If you’re like me, you have just a couple of go-to digital tools. For me, those tools make my life easier and I can’t imagine my life without them.
For me, Snagit is one of those tools. In fact, I use the full paid version of it for Windows, and it’s one of a few main reasons that I haven’t left my laptop for a Chromebook.
Snagit is a screen capture and screencasting app. It allows users to capture images and video off their own screen, just as they view it on their own devices. Users can then add text, lines and shapes to images and save everything to their devices or upload them to Google Drive, YouTube and other locations.
You don’t need the paid version, though. Snagit is available in a free Google Chrome extension. If you have the Google Chrome web browser, it can be installed and found as a little icon in the top right corner of the browser.
(UPDATE: As of fall 2016, the Snagit Chrome extension has been retired. It’s no longer available for download from the Chrome web store. If you and your students already have it installed, you can still use it. TechSmith (the company that created it) is not providing support or updates to it anymore.
Alternatives to the free Snagit Chrome extension are suggested below in this post. You can also purchase the Snagit software for your computer, which has more features than the free Chrome extension did. Education pricing is $29.95 per license, which is 40 percent cheaper than standard pricing. Click here for details about purchasing Snagit.)
The Chrome extension doesn’t have as many features as the Windows/Mac software, but there’s a lot you can do with what it has.
- Image capture: Once you’ve captured an image, you can add a rectangle outline, a circle outline, an arrow and text. You can also get a link to your image to share with others and/or download the image to your device.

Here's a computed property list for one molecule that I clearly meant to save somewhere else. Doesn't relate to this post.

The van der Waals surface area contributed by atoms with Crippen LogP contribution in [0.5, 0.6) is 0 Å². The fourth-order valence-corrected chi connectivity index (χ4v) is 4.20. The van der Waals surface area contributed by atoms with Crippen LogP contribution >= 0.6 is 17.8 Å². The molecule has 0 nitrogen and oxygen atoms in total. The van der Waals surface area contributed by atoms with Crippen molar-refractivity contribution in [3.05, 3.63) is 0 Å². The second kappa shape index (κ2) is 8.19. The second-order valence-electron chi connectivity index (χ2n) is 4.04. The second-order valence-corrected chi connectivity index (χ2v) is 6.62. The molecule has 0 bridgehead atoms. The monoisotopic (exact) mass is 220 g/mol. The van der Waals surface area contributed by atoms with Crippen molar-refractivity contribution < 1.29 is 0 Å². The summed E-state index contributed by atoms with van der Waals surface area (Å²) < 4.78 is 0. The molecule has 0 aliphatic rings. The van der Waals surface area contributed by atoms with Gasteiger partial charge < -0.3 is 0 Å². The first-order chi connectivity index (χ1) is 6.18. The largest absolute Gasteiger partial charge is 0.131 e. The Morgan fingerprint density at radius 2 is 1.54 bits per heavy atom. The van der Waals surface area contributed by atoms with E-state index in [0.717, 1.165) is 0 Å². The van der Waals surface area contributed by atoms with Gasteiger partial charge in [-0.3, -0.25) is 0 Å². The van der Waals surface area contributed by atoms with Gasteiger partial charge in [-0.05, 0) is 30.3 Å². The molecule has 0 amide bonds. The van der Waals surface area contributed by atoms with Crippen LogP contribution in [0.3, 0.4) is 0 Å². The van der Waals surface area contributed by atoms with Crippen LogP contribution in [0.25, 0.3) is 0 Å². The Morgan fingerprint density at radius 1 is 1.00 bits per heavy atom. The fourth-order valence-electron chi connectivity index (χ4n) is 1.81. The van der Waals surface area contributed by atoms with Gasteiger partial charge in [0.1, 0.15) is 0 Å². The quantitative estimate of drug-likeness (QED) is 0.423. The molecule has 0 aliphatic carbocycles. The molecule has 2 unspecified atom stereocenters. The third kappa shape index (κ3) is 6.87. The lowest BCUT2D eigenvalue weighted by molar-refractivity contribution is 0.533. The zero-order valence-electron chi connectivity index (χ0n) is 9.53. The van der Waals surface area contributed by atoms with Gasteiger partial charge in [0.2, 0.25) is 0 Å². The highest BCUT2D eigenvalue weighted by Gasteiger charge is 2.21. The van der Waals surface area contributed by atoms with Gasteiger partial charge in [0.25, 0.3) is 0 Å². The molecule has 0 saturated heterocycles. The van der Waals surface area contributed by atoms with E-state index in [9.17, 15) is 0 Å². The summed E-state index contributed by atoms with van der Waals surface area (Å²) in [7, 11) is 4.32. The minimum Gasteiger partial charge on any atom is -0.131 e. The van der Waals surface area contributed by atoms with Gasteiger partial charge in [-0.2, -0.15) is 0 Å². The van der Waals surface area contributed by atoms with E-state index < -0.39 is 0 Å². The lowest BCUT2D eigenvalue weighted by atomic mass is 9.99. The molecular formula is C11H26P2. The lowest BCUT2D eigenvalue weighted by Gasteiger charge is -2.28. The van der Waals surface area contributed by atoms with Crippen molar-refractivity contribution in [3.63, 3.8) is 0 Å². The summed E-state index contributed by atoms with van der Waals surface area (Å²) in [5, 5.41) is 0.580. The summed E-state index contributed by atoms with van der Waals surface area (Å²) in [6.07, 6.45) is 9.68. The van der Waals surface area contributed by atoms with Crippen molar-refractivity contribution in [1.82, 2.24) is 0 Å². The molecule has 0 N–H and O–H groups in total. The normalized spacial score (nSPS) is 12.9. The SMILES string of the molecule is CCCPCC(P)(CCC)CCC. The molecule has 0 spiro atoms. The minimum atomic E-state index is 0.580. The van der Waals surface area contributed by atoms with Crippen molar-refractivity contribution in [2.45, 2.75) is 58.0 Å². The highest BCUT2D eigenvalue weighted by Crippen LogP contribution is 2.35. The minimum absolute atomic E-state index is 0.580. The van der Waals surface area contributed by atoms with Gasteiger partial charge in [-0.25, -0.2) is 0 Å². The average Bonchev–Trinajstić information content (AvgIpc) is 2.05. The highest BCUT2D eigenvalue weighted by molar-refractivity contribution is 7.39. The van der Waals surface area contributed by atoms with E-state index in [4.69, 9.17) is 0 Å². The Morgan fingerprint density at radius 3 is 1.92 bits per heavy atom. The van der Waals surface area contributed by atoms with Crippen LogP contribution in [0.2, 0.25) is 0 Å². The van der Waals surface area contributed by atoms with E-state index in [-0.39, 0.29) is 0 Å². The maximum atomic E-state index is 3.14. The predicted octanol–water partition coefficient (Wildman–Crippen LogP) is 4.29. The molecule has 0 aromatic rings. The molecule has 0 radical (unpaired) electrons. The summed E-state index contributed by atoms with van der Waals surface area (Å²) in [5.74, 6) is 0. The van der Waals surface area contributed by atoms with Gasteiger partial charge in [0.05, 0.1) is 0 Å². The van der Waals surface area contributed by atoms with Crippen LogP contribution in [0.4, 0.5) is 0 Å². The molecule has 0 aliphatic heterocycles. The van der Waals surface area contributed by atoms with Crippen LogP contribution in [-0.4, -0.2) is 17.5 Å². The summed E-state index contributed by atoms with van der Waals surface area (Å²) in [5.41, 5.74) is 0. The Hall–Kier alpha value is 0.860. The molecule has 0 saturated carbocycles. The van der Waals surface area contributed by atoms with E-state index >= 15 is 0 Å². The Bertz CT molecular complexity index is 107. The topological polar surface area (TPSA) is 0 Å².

- Video capture: When you’re done recording, you can copy a link to the video you just created in Google Drive, upload the video to YouTube or create an animated GIF out of the video.
Because it integrates so easily with Google Drive, Snagit is a wonderful partner for Google Classroom! Below, see all the ways you can integrate these activities with Google Classroom.
Need to see how it works? Check out the walk-through video below …
Here are 20 things Snagit makes possible in the classroom:
IMAGE CAPTURE IDEAS
(Note: There are lots of ways to take a screenshot with your device. This website has instructions for lots of different types of devices. Awesome Screenshot is another Chrome extension that many use to do what the Snagit Chrome extension used to do.)
1. Grab an image — Sometimes, images are embedded in other images and can’t be copied easily. I’ve even had trouble copying an image off a Google Slides presentation and needed an alternative. Often, copy/paste or saving an image are the easiest methods, but it doesn’t always go smoothly. Using Snagit to save an image can be a faster, easier solution.
- Google Classroom integration: Create an assignment for this activity with instructions. Once students have taken a screenshot of anything, they can add that image to any Google Apps file.
2. Turn in work — Learning management systems and Google Classroom make it easier for students to turn in work. But sometimes they don’t work exactly as we’d like. Plus, when students do work on certain websites, there’s no easy way to capture what they’ve done and turn it in. A Snagit screen capture can be uploaded or sent to the teacher as a simple image file (JPEG) or pasted into a document to turn in.
- Google Classroom integration: Create an assignment for this activity with instructions. Students can turn in images they capture with the Snagit Chrome extension. They click to attach a file to an assignment submission and attach the image file they just took.
3. Mapping quizzes/activities — Students can use Snagit to show their knowledge of parts of a map. Provide a link to a blank map or add one to your class website or Google Classroom. Students can use Snagit to capture the map and then use the arrow, rectangle, circle and/or text tools to mark it up, describing what certain parts are.